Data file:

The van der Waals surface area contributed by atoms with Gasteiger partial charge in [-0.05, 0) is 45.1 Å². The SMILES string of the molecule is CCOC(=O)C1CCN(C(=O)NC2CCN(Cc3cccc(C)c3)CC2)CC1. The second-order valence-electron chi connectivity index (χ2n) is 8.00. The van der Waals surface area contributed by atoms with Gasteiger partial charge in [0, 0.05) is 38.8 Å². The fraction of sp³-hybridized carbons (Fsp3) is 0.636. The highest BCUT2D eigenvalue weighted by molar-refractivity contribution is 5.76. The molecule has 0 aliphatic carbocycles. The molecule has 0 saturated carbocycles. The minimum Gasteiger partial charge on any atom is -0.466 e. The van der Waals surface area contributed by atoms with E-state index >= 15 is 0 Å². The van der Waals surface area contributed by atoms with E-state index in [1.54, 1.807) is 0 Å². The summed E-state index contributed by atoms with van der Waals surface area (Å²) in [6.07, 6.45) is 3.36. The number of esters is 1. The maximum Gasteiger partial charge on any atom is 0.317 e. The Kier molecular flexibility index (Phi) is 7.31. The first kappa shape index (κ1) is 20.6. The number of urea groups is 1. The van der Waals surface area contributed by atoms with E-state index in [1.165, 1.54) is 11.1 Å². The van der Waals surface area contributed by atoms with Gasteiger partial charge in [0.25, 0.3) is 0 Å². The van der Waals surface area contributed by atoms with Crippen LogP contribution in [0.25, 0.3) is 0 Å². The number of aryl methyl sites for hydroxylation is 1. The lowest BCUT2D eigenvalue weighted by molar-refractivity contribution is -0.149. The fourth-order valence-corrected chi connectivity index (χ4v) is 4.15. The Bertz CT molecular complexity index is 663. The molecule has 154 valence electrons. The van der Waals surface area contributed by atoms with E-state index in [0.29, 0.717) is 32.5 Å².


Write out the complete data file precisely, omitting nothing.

The van der Waals surface area contributed by atoms with Gasteiger partial charge in [-0.05, 0) is 45.1 Å². The SMILES string of the molecule is CCOC(=O)C1CCN(C(=O)NC2CCN(Cc3cccc(C)c3)CC2)CC1. The second-order valence-electron chi connectivity index (χ2n) is 8.00. The van der Waals surface area contributed by atoms with Gasteiger partial charge in [0, 0.05) is 38.8 Å². The fraction of sp³-hybridized carbons (Fsp3) is 0.636. The highest BCUT2D eigenvalue weighted by molar-refractivity contribution is 5.76. The molecule has 0 aliphatic carbocycles. The molecule has 0 saturated carbocycles. The minimum Gasteiger partial charge on any atom is -0.466 e. The van der Waals surface area contributed by atoms with E-state index >= 15 is 0 Å². The van der Waals surface area contributed by atoms with E-state index in [1.54, 1.807) is 0 Å². The summed E-state index contributed by atoms with van der Waals surface area (Å²) in [6.07, 6.45) is 3.36. The number of esters is 1. The maximum Gasteiger partial charge on any atom is 0.317 e. The Kier molecular flexibility index (Phi) is 7.31. The first kappa shape index (κ1) is 20.6. The number of urea groups is 1. The van der Waals surface area contributed by atoms with E-state index in [1.165, 1.54) is 11.1 Å². The van der Waals surface area contributed by atoms with Gasteiger partial charge in [0.25, 0.3) is 0 Å². The van der Waals surface area contributed by atoms with Crippen LogP contribution in [0.25, 0.3) is 0 Å². The number of aryl methyl sites for hydroxylation is 1. The lowest BCUT2D eigenvalue weighted by molar-refractivity contribution is -0.149. The fourth-order valence-corrected chi connectivity index (χ4v) is 4.15. The Bertz CT molecular complexity index is 663. The molecule has 154 valence electrons. The van der Waals surface area contributed by atoms with E-state index in [0.29, 0.717) is 32.5 Å².